The world is on the cusp of a new age, in which technology, data, and intelligent automation become most powerful drivers of economic success. And yet, in spite of the excitement and enthusiasm this digital transformation is inspiring, there is increasing concern that certain demographics may be left behind as the transformation unfolds. At the recent World Economic Forum (WEF) meeting in Davos, Switzerland, the alarm was sounded over the Global Gender Gap Report that showed that progress toward parity between men and women in technical roles had dropped since the report from the previous year. The top theme at the meeting was how to address the global gender gap, as well as the impact of automation technologies such as artificial intelligence (AI) on the global workforce.
Upskilling Is the Name of the Game
The WEF launched its new SkillSET project, supported by many of the world’s top technology providers and targeting a million workers over the next three years. The SkillSET foundation includes a web portal and upskilling enablement framework to ensure that today’s workers can adapt to fundamental changes in the technology landscape, “future-proof” essential skillsets to land digital-oriented jobs and ensure that all demographic groups have equal access to skills training on these critical fields.
Turning to the digital channel to enable technology skills training makes perfect sense. Online skills training has been a red-hot market over the last few years as professionals gear up for the digital future, and it yields real benefits. A Research Institute of America report illustrated that e-learning boosts retention rates by 25 to 60 percent, compared to retention rates of 8 to 10 percent with traditional training. The next generation of online learning management systems is purpose-built to give learners more flexibility to learn at their own pace and the ability to interact with instructors, teaching assistants and other class participants easily in virtual classrooms and after classes through the digital medium.
Tech Skills and Business Skills Are the Highest Priority
The WEF concluded that a wide range of technology and business skills are paramount to helping workers “move up the digital food chain” and stay competitive for the most in-demand jobs of today and tomorrow. From a business skills standpoint, the WEF identified project management, customer management, and general business skills as the new basics. Project management, in particular, has been a fast-growing field, with a projected 15.7 million new project management roles to be added globally by 2020. Moreover, 80 percent of “high-performing” projects are led by a certified project manager, and those with certifications such as the Project Management Professional (PMP) earn 20 percent higher salaries than their non-certified peers.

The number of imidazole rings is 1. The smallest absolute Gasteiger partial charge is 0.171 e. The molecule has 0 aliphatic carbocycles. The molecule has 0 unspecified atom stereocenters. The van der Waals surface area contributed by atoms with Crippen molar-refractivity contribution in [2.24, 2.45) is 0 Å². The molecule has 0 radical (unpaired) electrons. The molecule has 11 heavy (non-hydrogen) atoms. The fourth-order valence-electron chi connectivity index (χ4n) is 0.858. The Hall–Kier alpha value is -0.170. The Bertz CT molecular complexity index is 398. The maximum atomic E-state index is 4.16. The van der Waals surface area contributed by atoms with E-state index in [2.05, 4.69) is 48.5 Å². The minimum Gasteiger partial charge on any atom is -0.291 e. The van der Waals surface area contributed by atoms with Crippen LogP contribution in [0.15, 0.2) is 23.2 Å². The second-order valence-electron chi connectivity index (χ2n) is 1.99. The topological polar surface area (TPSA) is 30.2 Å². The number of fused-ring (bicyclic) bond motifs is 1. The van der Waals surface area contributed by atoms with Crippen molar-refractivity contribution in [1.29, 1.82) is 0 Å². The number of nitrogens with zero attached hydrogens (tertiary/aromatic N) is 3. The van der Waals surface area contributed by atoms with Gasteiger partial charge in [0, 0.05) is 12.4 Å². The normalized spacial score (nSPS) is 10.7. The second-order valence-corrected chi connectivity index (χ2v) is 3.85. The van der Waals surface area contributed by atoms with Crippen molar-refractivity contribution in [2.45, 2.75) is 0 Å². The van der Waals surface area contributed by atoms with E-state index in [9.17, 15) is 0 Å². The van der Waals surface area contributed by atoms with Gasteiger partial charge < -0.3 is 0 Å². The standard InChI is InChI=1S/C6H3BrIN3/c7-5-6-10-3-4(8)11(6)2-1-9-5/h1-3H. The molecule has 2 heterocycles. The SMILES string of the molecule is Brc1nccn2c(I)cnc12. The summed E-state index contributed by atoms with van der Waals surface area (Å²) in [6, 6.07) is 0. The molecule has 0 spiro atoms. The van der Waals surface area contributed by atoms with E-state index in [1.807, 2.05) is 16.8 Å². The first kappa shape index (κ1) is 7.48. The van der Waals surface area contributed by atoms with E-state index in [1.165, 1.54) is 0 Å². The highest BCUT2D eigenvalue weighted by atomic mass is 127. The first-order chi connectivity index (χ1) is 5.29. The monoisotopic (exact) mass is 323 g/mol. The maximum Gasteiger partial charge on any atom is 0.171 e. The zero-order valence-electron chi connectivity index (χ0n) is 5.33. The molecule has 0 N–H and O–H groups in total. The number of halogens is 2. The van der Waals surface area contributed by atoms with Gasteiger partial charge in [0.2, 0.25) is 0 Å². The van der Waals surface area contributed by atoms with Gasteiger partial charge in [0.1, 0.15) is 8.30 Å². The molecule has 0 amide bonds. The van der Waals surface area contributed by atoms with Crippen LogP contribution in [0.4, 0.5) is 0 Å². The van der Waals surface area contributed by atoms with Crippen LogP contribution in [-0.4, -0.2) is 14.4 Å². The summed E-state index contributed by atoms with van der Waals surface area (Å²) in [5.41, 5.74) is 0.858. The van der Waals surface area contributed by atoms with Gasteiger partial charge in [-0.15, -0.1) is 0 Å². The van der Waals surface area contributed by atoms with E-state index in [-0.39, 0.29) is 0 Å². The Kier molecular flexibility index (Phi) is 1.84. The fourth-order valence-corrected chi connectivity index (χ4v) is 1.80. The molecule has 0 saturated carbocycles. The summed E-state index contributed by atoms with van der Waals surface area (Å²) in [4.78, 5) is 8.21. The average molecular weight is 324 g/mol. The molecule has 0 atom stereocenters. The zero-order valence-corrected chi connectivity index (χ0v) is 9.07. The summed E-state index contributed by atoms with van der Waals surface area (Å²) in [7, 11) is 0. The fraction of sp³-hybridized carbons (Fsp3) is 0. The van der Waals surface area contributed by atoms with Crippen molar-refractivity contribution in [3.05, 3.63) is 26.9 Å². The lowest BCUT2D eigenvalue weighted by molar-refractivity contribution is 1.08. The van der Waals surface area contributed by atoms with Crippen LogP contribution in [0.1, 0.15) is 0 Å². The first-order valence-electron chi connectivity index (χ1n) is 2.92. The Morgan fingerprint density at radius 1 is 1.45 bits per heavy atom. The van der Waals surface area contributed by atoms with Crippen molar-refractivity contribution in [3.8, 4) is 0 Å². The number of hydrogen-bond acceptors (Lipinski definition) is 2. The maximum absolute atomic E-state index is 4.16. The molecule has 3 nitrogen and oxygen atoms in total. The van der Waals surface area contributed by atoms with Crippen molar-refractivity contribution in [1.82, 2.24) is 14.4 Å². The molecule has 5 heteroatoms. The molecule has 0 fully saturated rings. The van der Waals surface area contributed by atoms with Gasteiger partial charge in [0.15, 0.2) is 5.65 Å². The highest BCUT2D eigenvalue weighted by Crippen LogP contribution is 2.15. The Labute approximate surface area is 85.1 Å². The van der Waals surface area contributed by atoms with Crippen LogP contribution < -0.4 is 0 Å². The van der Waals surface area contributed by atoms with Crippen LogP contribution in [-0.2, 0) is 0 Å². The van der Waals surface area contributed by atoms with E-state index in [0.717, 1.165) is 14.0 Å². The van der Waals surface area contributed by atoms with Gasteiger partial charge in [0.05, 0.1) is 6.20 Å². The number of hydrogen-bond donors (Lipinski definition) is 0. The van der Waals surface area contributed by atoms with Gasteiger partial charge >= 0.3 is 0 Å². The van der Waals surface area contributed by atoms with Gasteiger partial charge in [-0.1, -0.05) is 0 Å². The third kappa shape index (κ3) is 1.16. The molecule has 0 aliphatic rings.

And on the technology side, new roles in data science, AI, machine learning, deep learning and other advanced skills are taking the market by storm. Jobs that require AI skills have grown by 4.5X since 2013, and investment in AI startups by venture capitalists has grown six-fold since 2000. Jobs in advanced intelligent automation and data-driven industries such as financial services, cyber security, and digital marketing services will fuel growth in the coming years, creating a vital need for big data architects, digital marketing specialists, machine learning engineers and countless other technology positions.
Automation Can Be a Job Enabler
As industries ramp up their manufacturing and internal processes with advanced automation systems, there is some concern (which was also addressed at the WEF event) that automation might have a negative impact on jobs. However, automation doesn’t have to be a job killer. A recent report by WEF showed that in Germany, which has more industrial robots that the U.S., job losses simply haven’t occurred. Researchers from the Universities of Würzburg, Mannheim, and the Düsseldorf Heinrich-Heine University examined 20 years of employment data to figure out how much of an effect the growth of industrial manufacturing has had on the German labor market. They found that despite the significant growth in the use of robots, they hadn’t made any dent in aggregate German employment. While some manual jobs might be lost in the long run on automation lines (not immediate replacements), they have the potential at being replaced by higher-paying technology jobs that drive the automation itself.
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Digital Transformation Is Alive and Well
Intelligent automation is a key component in the digital transformation we are witnessing globally. An Accenture study reported that 92 percent of businesses feel that intelligent automation that makes use of AI will be put to wider use in their companies within the next 12 months. And while a large majority of companies know that digital transformation is a competitive opportunity, about half of executives feel that a lack of familiarity with technology is a barrier to digitally transforming, according to Capgemini. The benefits of digital transformation are everywhere, from improving customer engagement and revenue to boosting employee morale. Upskilling will remain the primary driver of filling the gap in needed technology proficiencies.
When the World Economic Forum puts its weight behind initiatives like SkillSET, you know that mindshare in upskilling is primed to spike. Easy access to online skills training—where everyone has an equal chance at learning and improving their career opportunities—will provide the foundation for making these types of training programs work. And that is something that every business and individual can embrace.